p53 Induction By Tumor Necrosis Factor- And Involvement Of p53 In Cell Death Of Oligodendrocytes
Ladiwala U, Li H, Antel JP, Nalbantoglu J
J NeuroChem 1999 Aug;73(2):605-11
McGill University, Dept of Neurology and NeuroSurgery, Montreal Neurological Institute and Hospital, Quebec, Canada
PMID# 9454839; UI# 98122886
Oligodendrocytes (OLs) and their Myelin membranes are the primary targets in the AutoImmune Disease Multiple Sclerosis (MS).
The inflammatory Cytokine Tumor Necrosis Factor-alpha (TNF-) has been implicated as a mediator of OL cell injury.
TNF- is detectable within MS lesions and induces Apoptosis of mature human OLs in vitro.
One possible mechanism by which TNF- mediates cell death is through the activation of c-jun N-terminal Kinase (JNK).
We have previously shown that treatment of human OLs with TNF- leads to activation of JNK.
Here we provide evidence that p53, a regulator of the cell cycle and Apoptosis, is a mediator of TNF--induced Apoptosis of OLs.
Although p53 was undetectable by western blot analysis in adult human OLs, its levels increased within 24 h after TNF- treatment (100 ng/ml).
The induced p53 was Immunolocalized to the Nucleus prior to the appearance of significant numbers of Apoptotic Cells.
Overexpression of p53 by AdenoVirus-mediated Gene transfer into human OLs in vitro resulted in marked Apoptosis as revealed by in situ cleavage of DNA (TUNEL positive), decreased Mitochondrial function, and release of Lactate Dehydrogenase into the culture medium.
These in vitro studies demonstrate that increased p53 levels are associated with Apoptosis of human OLs.
The findings further implicate p53 as a target for the JNK pathway activated during TNF--mediated cell death of human adult OLs.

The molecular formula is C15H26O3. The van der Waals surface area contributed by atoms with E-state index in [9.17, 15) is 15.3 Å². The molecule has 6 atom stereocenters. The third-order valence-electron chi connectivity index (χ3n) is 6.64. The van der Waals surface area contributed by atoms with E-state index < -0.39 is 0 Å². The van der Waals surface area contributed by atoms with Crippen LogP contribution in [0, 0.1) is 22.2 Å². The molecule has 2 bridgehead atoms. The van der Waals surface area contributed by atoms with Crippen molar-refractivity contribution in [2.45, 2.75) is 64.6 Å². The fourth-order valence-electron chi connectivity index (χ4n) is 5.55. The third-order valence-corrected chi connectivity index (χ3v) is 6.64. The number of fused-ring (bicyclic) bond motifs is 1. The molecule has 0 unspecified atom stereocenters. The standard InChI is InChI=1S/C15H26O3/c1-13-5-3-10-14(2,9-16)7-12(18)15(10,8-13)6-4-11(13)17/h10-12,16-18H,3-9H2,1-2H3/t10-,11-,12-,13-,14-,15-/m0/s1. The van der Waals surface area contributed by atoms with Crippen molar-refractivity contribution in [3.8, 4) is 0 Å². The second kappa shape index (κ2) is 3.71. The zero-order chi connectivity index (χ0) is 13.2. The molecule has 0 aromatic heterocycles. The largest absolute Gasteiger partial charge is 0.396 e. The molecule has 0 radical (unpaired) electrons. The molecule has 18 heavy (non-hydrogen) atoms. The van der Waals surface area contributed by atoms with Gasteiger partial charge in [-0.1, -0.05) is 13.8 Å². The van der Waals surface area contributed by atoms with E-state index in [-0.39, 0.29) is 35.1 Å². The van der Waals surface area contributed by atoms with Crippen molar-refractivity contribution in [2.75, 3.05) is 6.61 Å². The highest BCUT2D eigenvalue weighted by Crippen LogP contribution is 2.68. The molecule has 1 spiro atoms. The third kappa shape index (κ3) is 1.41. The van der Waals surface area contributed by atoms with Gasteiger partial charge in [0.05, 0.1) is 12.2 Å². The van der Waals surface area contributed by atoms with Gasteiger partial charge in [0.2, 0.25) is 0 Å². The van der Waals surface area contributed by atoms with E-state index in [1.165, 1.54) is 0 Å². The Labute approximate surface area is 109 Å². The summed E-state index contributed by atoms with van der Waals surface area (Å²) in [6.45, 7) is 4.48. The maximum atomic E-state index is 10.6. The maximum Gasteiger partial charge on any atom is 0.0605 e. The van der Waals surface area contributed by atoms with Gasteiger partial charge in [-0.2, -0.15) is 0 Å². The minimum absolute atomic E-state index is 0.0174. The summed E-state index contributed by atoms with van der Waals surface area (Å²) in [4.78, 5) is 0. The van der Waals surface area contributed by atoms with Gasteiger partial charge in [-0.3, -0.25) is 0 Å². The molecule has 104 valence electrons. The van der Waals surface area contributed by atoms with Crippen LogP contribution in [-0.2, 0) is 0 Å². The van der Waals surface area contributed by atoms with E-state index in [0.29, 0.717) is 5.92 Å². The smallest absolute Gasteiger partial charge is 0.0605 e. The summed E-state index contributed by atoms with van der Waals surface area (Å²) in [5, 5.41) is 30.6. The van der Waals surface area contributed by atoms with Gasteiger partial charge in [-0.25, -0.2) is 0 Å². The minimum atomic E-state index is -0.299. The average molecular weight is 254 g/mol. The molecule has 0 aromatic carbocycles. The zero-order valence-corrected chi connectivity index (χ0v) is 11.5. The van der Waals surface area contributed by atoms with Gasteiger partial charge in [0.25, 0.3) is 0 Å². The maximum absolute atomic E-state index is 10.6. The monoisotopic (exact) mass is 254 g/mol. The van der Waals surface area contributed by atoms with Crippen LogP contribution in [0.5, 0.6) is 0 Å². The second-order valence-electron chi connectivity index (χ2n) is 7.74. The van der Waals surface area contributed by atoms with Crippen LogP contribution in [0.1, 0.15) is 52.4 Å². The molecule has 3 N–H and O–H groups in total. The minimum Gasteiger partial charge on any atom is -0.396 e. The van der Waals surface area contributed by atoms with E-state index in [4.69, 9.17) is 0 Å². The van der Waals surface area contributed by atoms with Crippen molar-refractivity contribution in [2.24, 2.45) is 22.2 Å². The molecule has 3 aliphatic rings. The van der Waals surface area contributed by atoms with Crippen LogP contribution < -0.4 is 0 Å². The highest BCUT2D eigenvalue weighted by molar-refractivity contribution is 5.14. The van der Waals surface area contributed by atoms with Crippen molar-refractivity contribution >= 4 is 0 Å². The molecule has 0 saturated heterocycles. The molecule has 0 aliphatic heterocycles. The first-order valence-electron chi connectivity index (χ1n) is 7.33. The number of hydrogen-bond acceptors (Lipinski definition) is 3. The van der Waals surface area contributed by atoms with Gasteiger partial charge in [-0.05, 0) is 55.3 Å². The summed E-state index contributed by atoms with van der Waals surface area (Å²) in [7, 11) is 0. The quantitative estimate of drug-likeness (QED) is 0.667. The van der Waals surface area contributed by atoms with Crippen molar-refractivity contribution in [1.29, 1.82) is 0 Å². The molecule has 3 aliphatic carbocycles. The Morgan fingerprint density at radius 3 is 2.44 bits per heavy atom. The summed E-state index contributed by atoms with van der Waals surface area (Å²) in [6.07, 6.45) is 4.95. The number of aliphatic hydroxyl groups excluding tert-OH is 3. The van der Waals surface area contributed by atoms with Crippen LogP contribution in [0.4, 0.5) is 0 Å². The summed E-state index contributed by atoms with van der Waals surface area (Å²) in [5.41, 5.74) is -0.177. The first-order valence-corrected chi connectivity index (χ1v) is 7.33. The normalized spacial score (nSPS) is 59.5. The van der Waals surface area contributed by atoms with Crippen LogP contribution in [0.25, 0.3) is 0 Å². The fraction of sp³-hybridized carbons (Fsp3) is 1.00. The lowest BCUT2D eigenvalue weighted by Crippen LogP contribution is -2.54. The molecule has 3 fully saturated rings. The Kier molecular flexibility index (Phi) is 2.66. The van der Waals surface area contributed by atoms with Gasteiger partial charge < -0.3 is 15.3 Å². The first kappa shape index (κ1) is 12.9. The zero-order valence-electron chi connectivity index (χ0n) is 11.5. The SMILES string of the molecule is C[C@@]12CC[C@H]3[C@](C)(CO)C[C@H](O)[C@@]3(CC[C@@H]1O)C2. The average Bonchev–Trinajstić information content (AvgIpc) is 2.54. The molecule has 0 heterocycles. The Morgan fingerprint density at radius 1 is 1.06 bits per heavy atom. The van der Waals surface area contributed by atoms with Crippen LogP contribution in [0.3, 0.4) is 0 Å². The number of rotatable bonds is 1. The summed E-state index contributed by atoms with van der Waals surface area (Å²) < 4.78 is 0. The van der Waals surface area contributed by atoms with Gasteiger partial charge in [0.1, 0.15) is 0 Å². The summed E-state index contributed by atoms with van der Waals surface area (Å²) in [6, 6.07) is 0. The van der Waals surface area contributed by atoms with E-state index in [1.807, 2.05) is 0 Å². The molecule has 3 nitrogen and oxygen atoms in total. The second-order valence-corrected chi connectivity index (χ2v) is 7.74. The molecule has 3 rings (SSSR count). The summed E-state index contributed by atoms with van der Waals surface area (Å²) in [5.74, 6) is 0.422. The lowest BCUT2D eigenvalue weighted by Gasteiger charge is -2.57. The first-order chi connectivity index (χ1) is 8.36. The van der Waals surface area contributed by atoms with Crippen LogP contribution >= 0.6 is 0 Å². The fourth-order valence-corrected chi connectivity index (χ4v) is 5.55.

p75 NeuroTrophin Receptor Expression On Adult Human Oligodendrocytes: Signaling Without Cell Death In Response To NGF
Ladiwala U, Lachance C, Simoneau SJ, Bhakar A, Barker PA, Antel JP
J NeuroSci 1998 Feb 15;18(4):1297-304
Montreal Neurological Institute, NeuroImmunology Unit, McGill University, Montreal, Quebec H3A 2B4, Canada
PMID# 9454839; UI# 98122886
Oligodendrocytes (OLs) are the primary targets in the AutoImmune Disease Multiple Sclerosis (MS).
Cell Receptors belonging to the Tumor Necrosis Factor Receptor (TNF-R) superfamily, such as TNF receptors and fas, are implicated in signaling the injury response of OLs.
The p75 NeuroTrophin Receptor (p75(NTR)), another member of the TNF-R superfamily, has been reported to mediate Nerve Growth Factor (NGF)-induced Apoptosis in some Neural Systems.
To address the potential relationship between p75(NTR) signaling and OL injury, we assayed adult human OLs cultured under several different conditions for p75(NTR) and Tyrosine Kinase receptor trkA expression, for NGF-mediated Apoptosis.
And for NGF-mediated Jun Kinase (JNK) or Nuclear Factor (NF) kappaB activation.
In the current study, we have found expression of p75(NTR) on cultured adult CNS-derived human OLs but not on other Glial Cells. TrkA was not detected on these OLs in any of the culture conditions tested.